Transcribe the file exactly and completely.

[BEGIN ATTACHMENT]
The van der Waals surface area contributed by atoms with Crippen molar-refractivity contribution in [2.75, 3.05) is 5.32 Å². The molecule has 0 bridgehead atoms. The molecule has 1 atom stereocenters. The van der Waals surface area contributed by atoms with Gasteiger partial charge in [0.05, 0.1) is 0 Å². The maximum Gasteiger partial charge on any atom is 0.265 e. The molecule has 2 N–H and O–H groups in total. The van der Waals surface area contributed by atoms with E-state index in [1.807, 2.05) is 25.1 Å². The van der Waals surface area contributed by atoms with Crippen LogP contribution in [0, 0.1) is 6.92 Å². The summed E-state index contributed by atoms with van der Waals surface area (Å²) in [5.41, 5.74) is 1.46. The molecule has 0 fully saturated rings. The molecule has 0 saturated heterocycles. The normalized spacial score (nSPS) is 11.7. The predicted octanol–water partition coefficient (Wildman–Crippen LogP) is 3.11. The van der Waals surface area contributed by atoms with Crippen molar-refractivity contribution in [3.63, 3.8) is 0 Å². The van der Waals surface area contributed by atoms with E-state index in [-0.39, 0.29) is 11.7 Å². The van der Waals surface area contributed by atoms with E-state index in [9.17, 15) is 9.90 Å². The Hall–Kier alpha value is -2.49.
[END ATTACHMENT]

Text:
The van der Waals surface area contributed by atoms with Crippen molar-refractivity contribution in [2.75, 3.05) is 5.32 Å². The molecule has 0 bridgehead atoms. The molecule has 1 atom stereocenters. The van der Waals surface area contributed by atoms with Gasteiger partial charge in [0.05, 0.1) is 0 Å². The maximum Gasteiger partial charge on any atom is 0.265 e. The molecule has 2 N–H and O–H groups in total. The van der Waals surface area contributed by atoms with E-state index in [1.807, 2.05) is 25.1 Å². The van der Waals surface area contributed by atoms with Crippen LogP contribution in [0, 0.1) is 6.92 Å². The summed E-state index contributed by atoms with van der Waals surface area (Å²) in [5.41, 5.74) is 1.46. The molecule has 0 fully saturated rings. The molecule has 0 saturated heterocycles. The normalized spacial score (nSPS) is 11.7. The predicted octanol–water partition coefficient (Wildman–Crippen LogP) is 3.11. The van der Waals surface area contributed by atoms with Crippen molar-refractivity contribution in [3.63, 3.8) is 0 Å². The van der Waals surface area contributed by atoms with E-state index in [-0.39, 0.29) is 11.7 Å². The van der Waals surface area contributed by atoms with E-state index in [9.17, 15) is 9.90 Å². The Hall–Kier alpha value is -2.49.